The Magnificent Train Journey

Our first game for 2021 is this fun transport puzzle game, working with Transport for Wales as part of a new national campaign. Read more about the game below and also…

PLAY HERE (recommended on desktop browsers!)

Tackle puzzling routes to guide your train to its destination.

In January we were asked by TfW to design and develop a game to encourage school kids engagement with their new campaign. We settled on a browser platform distribution to best reach the target audience and went to work creating a Web GL game that best met their needs.

TfW want to inspire children and young people to travel in a greener way, and as part of this mission they have set up a competition asking them to name the new fleet of trains coming to the Welsh rail network. There are 148 new trains, the winning names will be displayed on the side of each.

We came to this project having worked on a number of games for the target demo and also having worked on educational content for this audience.

For the gameplay we wanted something that felt intuitive, responsive and had a puzzle element to be a good fit, creating an impression on the player with a meaningful challenge and reward that celebrates what that player has achieved. The game is about connections, the player customises their train avatar, a nod to the ownership ideals of the competition, and then takes that through the stages. Working out the puzzles of connecting rail (and road), they must find the most efficient way to make links. How many moves they use, meeting secondary objectives and the time it takes all contributes to their end score and position on an arcade style global leaderboard.


We aimed to create a clear, bold style in the game’s 3D art to align with the campaign’s 2D print and web assets; here there was collaboration with agency Golley Slater who were working parallel to our development. When creating the assets for this project there were a few things to consider to make sure they would run as efficiently as possible across the variety of online browsers and platforms.

We leant into these limitations to style a set of assets that were low poly, had clean materials and silhouettes that were easy to light, bringing variety and identity to the stages.

To ensure models were efficient the approach was to build with simple base shapes and block out details, like windows/doors, with geometry in Maya; this allowed adjustments to be made more quickly. Once happy with the compositions they were baked down, with any detail other than overall shape being interpreted as a texture map.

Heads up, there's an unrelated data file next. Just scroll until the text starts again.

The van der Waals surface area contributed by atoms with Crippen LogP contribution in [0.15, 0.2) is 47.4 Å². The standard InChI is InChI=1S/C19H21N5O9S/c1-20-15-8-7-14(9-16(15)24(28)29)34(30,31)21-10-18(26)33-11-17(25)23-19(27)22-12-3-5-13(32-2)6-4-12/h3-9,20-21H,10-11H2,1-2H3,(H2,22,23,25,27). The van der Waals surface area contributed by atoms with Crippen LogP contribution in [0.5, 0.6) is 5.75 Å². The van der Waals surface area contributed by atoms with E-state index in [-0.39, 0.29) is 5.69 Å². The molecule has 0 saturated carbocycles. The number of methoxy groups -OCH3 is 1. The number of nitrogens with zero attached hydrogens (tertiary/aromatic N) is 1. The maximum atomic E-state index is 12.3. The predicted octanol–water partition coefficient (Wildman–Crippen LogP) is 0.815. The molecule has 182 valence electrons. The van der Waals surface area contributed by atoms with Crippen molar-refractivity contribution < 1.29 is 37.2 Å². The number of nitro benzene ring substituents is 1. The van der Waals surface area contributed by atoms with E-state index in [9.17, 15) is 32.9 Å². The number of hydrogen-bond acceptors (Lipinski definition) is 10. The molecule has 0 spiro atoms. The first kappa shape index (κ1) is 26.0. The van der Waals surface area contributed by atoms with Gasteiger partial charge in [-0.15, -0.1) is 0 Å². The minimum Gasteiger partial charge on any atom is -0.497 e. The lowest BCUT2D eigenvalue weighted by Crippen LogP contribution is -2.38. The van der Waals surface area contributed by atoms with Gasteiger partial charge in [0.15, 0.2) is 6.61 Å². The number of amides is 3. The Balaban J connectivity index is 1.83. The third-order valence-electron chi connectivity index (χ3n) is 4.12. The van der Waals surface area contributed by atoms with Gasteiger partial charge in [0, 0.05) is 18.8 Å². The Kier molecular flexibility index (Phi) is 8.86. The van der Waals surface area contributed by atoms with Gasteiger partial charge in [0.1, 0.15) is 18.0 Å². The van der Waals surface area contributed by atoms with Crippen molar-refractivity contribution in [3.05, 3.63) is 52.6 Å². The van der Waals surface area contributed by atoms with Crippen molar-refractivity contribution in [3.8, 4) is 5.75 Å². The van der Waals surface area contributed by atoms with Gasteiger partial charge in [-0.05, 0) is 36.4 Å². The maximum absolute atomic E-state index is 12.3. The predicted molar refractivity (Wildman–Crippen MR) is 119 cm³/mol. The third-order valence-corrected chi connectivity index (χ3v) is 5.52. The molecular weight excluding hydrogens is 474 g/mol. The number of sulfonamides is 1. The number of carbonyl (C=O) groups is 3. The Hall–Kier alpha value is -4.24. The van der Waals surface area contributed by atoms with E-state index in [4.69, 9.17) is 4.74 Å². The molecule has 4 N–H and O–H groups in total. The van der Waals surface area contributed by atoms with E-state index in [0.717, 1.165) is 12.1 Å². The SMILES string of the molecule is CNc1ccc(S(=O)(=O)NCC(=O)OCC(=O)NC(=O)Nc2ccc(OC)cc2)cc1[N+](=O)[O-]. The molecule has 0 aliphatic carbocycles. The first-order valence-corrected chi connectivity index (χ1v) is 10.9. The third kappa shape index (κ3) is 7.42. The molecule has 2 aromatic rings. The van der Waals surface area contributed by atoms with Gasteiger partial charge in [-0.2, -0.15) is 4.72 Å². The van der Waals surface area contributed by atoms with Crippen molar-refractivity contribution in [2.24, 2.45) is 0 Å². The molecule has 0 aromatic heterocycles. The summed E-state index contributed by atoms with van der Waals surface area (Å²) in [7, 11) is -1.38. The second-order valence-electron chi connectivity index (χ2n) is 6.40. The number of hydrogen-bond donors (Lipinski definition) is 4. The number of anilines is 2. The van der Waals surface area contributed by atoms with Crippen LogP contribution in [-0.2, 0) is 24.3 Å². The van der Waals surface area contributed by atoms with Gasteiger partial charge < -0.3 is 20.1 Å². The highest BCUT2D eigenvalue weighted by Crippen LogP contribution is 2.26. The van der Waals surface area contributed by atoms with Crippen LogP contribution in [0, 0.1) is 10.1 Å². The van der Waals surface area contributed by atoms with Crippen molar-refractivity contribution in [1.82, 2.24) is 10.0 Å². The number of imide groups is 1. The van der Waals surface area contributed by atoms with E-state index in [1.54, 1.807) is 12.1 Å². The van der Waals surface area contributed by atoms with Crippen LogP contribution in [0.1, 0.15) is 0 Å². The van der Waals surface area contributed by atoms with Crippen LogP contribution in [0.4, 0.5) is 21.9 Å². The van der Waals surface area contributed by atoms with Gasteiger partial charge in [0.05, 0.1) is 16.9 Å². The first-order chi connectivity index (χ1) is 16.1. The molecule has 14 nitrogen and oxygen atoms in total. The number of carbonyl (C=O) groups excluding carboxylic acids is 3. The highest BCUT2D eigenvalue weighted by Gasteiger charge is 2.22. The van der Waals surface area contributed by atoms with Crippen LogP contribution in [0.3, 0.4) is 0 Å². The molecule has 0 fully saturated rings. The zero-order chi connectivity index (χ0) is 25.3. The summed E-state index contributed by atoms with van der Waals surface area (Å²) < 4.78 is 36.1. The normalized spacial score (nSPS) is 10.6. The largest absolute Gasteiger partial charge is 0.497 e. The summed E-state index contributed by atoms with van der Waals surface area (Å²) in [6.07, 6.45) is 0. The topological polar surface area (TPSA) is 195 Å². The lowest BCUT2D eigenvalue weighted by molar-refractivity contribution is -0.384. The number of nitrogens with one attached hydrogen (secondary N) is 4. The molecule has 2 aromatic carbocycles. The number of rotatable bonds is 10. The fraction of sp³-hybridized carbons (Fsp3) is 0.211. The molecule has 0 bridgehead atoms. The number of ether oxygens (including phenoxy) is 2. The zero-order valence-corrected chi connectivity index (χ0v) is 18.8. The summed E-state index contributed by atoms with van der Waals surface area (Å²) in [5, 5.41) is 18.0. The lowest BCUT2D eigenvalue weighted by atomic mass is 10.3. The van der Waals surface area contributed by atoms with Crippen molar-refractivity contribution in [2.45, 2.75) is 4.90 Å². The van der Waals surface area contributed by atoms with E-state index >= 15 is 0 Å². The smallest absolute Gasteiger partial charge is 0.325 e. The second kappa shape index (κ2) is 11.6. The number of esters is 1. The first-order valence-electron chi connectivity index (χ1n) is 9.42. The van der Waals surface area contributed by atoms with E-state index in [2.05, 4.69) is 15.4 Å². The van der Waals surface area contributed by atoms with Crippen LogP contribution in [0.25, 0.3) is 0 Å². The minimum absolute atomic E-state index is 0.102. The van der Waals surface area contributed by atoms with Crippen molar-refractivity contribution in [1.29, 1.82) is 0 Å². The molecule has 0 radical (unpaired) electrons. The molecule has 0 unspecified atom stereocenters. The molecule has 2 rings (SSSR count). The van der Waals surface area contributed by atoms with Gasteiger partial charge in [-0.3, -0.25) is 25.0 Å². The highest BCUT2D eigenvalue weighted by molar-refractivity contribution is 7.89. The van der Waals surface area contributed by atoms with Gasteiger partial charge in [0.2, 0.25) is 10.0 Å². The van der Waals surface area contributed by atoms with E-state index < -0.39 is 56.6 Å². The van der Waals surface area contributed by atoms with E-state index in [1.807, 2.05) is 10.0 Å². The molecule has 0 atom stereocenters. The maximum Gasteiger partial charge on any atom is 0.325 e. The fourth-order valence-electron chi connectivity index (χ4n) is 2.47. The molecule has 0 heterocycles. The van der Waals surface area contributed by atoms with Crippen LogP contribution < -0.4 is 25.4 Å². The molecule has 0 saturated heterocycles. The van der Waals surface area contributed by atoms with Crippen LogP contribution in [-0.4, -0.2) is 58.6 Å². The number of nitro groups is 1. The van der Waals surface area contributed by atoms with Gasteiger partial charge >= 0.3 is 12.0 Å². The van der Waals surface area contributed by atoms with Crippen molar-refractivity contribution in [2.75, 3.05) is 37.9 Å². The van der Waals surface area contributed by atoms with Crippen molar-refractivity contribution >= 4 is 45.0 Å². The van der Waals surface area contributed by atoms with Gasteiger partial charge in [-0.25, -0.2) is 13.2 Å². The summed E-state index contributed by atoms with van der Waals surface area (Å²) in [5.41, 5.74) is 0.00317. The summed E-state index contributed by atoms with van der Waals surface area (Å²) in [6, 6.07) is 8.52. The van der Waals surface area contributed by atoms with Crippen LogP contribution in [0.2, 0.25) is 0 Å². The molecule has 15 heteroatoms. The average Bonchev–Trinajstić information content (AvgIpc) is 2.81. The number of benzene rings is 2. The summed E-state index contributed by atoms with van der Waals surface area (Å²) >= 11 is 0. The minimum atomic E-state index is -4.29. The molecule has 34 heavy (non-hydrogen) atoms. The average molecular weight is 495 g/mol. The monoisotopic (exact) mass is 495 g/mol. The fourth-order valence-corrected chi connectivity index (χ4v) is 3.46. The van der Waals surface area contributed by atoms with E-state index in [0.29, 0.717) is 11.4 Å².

Packing groups of similar assets to use one texture map and material creates less draw calls in the game engine making it run more efficiently than if each 3D asset had one individually. This is more important than ever when developing for Web GL as a few draw calls can make the difference between playable or stuttering frame rates. We packed it down to just two maps, one for all buildings and one for all track and road pieces.

Each tile is a square, 3×3 unit in Unity; meaning the tracks and tiles are modular sets which join together to make a variety of combinations. In this case the player can rotate each piece to connect them up. When considering building the track/road pieces we needed to ensure the connections were seamless visually in modelling and texturing. Creating the straight pieces first allowed us to confirm a visual style, from there it was a process to make the various pieces in alignment, always working with a straight piece either side.


Work began in Jan and delivery was required in Feb, so a very focussed period of development was needed to ensure we could meet the launch date with a complete and robust game. We went straight to blocking out and prototyping the layouts and stage puzzle concepts as ‘grey box’ with the asset design running parallel.

Due to the nature of intended delivery we setup a testing server where regular builds were hosted to be put through their paces; this meant feedback could be received and implemented in regular passes. It also helped us get ahead of optimisation with platform tests throughout.

A custom spline route creation script was built in Unity so that the vehicles would respond smoothly to the changes made by the player (or developer when adjusting the stage layout).

The UI was created and composed in Adobe Illustrator with the elements then exported as sprites and recreated in the game engine.

Aside from the stages, the game has a train customiser which allows the player to mix and match brand colours on the materials of the 3D model. It will also snapshot this design to be included in a leaderboard which hosts it along with the player’s initials on a database.

Lastly sound design and spot effects were implemented for the final polish and the game went live. TfW were very happy with the resulting project, something unique for the campaign running through the year.